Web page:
Bitcoin Mining Unit Manufacturer MicroBT Nibbles at Bitmain’s Market Share
Bitcoin miner maker MicroBT has rapidly expanded market share by selling over half a million units in 2019, chipping away at rival Bitmain’s dominance.
MicroBT sold about 600,000 units of its flagship WhatsMiner M20 series last year, Vincent Zhang, sales head of the Shenzhen-based company, said in an online panel hosted by Chinese mining pool Poolin on Thursday in a WeChat group.
These products generate a computing power of about 60 terahashes per second (TH/s) on average, he said. That means the newly delivered 600,000 units may have contributed over 30 exahashes (EH/s) of hashing power to the bitcoin network in 2019. (1 EH = 1 million TH).
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Amid bitcoin’s price jump throughout 2019, the network’s two-week average computing power more than doubled from just 40 EH/s around the end of 2018 to nearly 100 EH/s in December. That’d mean close to half of bitcoin’s computing power growth in 2019 may have come from equipment delivered by MicroBT.
Zhang didn’t specify the precise average unit price of these batches, as they could fluctuate depending on bitcoin’s price over the year. But the firm’s various models in its M20 product line are generally priced between $24 to $30 per terahash, meaning the firm has brought home a high nine-figure revenue in U.S. dollars for 2019.
Bitcoin’s current computing power stands at 110 EH/s. That also means MicroBT may account for around 30 percent of bitcoin mining power sold right now, making it one of the largest and fastest-growing miner makers in the world.
Situation in flux
Meanwhile, crypto research firm Coinshares estimated in a report on Dec. 12 that Bitmain’s dominance of sold bitcoin hash rate was about 65 percent at the time, already down from 75 percent in 2018.
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But this number may already be slightly outdated as bitcoin’s computing power has since then grown by yet another 20 percent, jumping from 92 EH/s in mid December to about 110 EH/s at the moment.
Hangzhou-based Canaan Creative, maker of the Avalon miner, which went public in the U.S. in November, estimated in its IPO filing that it accounted for around 20 percent of bitcoin computing power sold for the first six months of 2019. The firm has yet to release its full-year results.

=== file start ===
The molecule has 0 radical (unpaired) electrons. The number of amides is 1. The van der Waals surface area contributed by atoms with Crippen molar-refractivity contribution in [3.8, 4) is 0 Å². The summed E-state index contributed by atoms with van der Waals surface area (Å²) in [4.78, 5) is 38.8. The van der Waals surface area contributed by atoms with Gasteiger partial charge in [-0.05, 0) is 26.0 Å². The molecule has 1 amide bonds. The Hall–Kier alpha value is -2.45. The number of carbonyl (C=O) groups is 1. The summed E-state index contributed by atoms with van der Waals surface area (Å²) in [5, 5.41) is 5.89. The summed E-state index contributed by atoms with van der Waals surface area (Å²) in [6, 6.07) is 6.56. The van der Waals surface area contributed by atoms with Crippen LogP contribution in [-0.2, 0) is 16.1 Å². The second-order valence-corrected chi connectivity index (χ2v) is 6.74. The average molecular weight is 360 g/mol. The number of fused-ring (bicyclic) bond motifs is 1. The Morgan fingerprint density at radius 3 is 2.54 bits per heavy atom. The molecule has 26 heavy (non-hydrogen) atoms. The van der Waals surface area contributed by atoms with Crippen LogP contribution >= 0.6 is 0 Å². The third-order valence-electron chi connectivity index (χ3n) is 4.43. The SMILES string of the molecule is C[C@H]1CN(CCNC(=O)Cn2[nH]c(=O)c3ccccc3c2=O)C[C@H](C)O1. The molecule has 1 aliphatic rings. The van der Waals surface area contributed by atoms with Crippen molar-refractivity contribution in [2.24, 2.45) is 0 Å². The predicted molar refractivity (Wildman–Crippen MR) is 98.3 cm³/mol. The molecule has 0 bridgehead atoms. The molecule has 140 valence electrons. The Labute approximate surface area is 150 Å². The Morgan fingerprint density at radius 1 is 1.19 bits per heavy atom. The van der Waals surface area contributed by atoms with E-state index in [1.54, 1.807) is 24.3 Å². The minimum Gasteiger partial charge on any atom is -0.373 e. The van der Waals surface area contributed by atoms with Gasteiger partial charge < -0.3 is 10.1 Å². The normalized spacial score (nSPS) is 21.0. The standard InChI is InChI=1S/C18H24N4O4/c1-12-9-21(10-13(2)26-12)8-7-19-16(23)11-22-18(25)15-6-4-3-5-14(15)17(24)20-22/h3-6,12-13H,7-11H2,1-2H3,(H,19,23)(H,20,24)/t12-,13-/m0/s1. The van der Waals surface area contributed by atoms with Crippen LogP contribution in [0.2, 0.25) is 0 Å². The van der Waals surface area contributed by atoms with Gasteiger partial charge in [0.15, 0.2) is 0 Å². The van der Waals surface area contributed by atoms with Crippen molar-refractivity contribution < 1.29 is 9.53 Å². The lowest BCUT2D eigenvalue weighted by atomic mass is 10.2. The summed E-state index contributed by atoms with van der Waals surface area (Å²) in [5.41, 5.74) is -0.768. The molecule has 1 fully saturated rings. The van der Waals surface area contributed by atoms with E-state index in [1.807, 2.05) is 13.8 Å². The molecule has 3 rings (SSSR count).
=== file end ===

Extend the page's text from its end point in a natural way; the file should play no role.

That said, Bitmain’s mining equipment still dominates the market, resulting from the successful sales of its AntMiner S7 from 2015 to 2016 and later its S9 model from 2017 to 2018.
According to Bitmain’s IPO filing in September 2018 in Hong Kong, the firm delivered about 500,000 bitcoin miners in 2015 and 2016, and further sold 3 million units from the beginning of 2017 to June 30, 2018, amid the crypto market’s bull run.
While S9s – with an average 14 TH/s computing power – are still the most widely used miners, they are facing an increasing risk of becoming obsolete as bitcoin’s halving event approaches in May, which will reduce bitcoin’s mining rewards from 12.5 bitcoin per block to 6.25.
CoinDesk reported earlier this month that mining farms have been procuring the latest and most powerful miners to expand their facilities or replace older models in preparation for the upcoming halving.
While Bitmain its latest AntMiner S17 series last year to rival MicroBT’s WhatsMiner M20 product line, the latter has significantly outrun Bitmain in terms of mass production and shipments.
The two firms are also racing to deliver even more powerful machines in 2020 ahead of the halving event, namely, the AntMiner S19 and WhatsMiner M30. That said, the actual production quantity of these products still largely depends on the supply of wafers from semiconductor companies such as Samsung or TSMC, which, according to Zhang, is “very limited.”
Meanwhile, as the coronavirus outbreak in China delays manufacturing and logistics, bitcoin’s computing power growth has stagnated for the time being. In fact, data from mining pool BTC.com estimates that bitcoin’s mining power is poised to decrease by 1.78 percent in about eight days.
Zhang said in the WeChat group that MicroBT has resumed its production.
“Currently, part of the logistics has also gone back to work. … So now the supply of miners is not a big issue but not every mining farm is physically accessible,” he said.
“Large scale of investments may be affected because investors may not be able to do physical due diligence on facilities,” Zhang said.